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List Of Contents | Contents of In the Wilderness, by Charles Dudley Warner
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forces of civilization.  What we seek in him are the primal and
original traits, unmixed with the sophistications of society, and
unimpaired by the refinements of an artificial culture.  He would
retain the primitive instincts, which are cultivated out of the
ordinary, commonplace man.  I should expect to find him, by reason of
an unrelinquished kinship, enjoying a special communion with nature,-
-admitted to its mysteries, understanding its moods, and able to
predict its vagaries.  He would be a kind of test to us of what we
have lost by our gregarious acquisitions.  On the one hand, there
would be the sharpness of the senses, the keen instincts (which the
fox and the beaver still possess), the ability to find one's way in
the pathless forest, to follow a trail, to circumvent the wild
denizens of the woods; and, on the other hand, there would be the
philosophy of life which the primitive man, with little external aid,
would evolve from original observation and cogitation.  It is our
good fortune to know such a man; but it is difficult to present him
to a scientific and caviling generation.  He emigrated from somewhat
limited conditions in Vermont, at an early age, nearly half a century
ago, and sought freedom for his natural development backward in the
wilds of the Adirondacks.  Sometimes it is a love of adventure and
freedom that sends men out of the more civilized conditions into the
less; sometimes it is a constitutional physical lassitude which leads
them to prefer the rod to the hoe, the trap to the sickle, and the
society of bears to town meetings and taxes.  I think that Old
Mountain Phelps had merely the instincts of the primitive man, and
never any hostile civilizing intent as to the wilderness into which
he plunged.  Why should he want to slash away the forest and plow up
the ancient mould, when it is infinitely pleasanter to roam about in
the leafy solitudes, or sit upon a mossy log and listen to the
chatter of birds and the stir of beasts?  Are there not trout in the
streams, gum exuding from the spruce, sugar in the maples, honey in
the hollow trees, fur on the sables, warmth in hickory logs?  Will
not a few days' planting and scratching in the "open" yield potatoes
and rye?  And, if there is steadier diet needed than venison and
bear, is the pig an expensive animal?  If Old Phelps bowed to the
prejudice or fashion of his age (since we have come out of the
tertiary state of things), and reared a family, built a frame house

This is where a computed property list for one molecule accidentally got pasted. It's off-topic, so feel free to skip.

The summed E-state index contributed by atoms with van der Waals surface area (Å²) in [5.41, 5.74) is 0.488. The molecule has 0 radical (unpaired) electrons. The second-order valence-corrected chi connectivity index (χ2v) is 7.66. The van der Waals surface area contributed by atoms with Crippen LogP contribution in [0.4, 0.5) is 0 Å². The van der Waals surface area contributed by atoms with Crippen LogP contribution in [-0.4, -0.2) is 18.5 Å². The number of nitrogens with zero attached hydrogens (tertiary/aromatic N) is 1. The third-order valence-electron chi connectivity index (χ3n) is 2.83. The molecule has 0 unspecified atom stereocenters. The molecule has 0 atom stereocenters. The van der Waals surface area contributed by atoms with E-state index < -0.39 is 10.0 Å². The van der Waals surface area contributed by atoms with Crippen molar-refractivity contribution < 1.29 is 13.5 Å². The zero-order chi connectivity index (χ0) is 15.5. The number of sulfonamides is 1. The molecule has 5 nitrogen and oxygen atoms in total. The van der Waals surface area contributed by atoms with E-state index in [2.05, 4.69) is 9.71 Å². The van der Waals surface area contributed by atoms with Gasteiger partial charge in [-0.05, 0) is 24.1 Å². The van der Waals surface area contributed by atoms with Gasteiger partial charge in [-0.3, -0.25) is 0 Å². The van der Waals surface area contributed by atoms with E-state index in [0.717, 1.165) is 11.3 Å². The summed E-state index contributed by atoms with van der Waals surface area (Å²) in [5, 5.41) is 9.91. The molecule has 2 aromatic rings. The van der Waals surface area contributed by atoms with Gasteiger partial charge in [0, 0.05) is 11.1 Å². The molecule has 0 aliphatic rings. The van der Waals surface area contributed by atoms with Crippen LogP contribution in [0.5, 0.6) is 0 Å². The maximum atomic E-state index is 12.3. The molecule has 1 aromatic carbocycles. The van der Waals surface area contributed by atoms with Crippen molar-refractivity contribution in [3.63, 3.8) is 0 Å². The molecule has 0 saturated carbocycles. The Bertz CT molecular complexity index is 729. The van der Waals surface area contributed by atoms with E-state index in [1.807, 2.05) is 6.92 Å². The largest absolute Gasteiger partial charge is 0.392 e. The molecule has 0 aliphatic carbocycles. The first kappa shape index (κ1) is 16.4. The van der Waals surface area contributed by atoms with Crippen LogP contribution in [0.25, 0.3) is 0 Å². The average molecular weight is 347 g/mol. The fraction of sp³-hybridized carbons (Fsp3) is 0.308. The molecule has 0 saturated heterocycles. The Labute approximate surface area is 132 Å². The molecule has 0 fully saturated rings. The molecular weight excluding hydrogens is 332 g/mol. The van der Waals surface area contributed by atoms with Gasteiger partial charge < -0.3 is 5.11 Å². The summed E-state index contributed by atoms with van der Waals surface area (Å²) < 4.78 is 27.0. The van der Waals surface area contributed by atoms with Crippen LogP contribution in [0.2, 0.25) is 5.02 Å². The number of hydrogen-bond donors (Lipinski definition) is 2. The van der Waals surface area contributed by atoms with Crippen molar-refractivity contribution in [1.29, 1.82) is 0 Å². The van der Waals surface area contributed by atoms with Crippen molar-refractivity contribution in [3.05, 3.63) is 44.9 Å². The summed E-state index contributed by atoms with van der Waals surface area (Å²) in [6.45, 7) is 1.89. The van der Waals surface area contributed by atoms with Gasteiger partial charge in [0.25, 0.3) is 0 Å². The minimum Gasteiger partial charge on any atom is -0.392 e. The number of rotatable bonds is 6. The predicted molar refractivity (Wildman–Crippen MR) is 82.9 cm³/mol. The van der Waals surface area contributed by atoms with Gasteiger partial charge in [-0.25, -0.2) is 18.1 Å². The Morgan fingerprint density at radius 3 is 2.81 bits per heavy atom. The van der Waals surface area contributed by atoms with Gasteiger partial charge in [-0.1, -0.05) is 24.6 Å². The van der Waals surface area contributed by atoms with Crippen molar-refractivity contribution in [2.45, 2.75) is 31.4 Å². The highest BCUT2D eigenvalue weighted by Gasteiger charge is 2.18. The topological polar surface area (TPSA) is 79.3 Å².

in a secluded nook by a cold spring, planted about it some apple
trees and a rudimentary garden, and installed a group of flaming
sunflowers by the door, I am convinced that it was a concession that
did not touch his radical character; that is to say, it did not
impair his reluctance to split oven-wood.

He was a true citizen of the wilderness.  Thoreau would have liked
him, as he liked Indians and woodchucks, and the smell of pine
forests; and, if Old Phelps had seen Thoreau, he would probably have
said to him, "Why on airth, Mr. Thoreau, don't you live accordin' to
your preachin'?"  You might be misled by the shaggy suggestion of Old
Phelps's given name--Orson--into the notion that he was a mighty
hunter, with the fierce spirit of the Berserkers in his veins.
Nothing could be farther from the truth.  The hirsute and grisly
sound of Orson expresses only his entire affinity with the untamed
and the natural, an uncouth but gentle passion for the freedom and
wildness of the forest.  Orson Phelps has only those unconventional
and humorous qualities of the bear which make the animal so beloved
in literature; and one does not think of Old Phelps so much as a
lover of nature,--to use the sentimental slang of the period,--as a
part of nature itself.

His appearance at the time when as a "guide" he began to come into
public notice fostered this impression,--a sturdy figure with long
body and short legs, clad in a woolen shirt and butternut-colored
trousers repaired to the point of picturesqueness, his head
surmounted by a limp, light-brown felt hat, frayed away at the top,
so that his yellowish hair grew out of it like some nameless fern out
of a pot.  His tawny hair was long and tangled, matted now many years
past the possibility of being entered by a comb.

His features were small and delicate, and set in the frame of a
reddish beard, the razor having mowed away a clearing about the
sensitive mouth, which was not seldom wreathed with a childlike and
charming smile.  Out of this hirsute environment looked the small
gray eyes, set near together; eyes keen to observe, and quick to
express change of thought; eyes that made you believe instinct can
grow into philosophic judgment.  His feet and hands were of
aristocratic smallness, although the latter were not worn away by
ablutions; in fact, they assisted his toilet to give you the
impression that here was a man who had just come out of the ground,--
a real son of the soil, whose appearance was partially explained by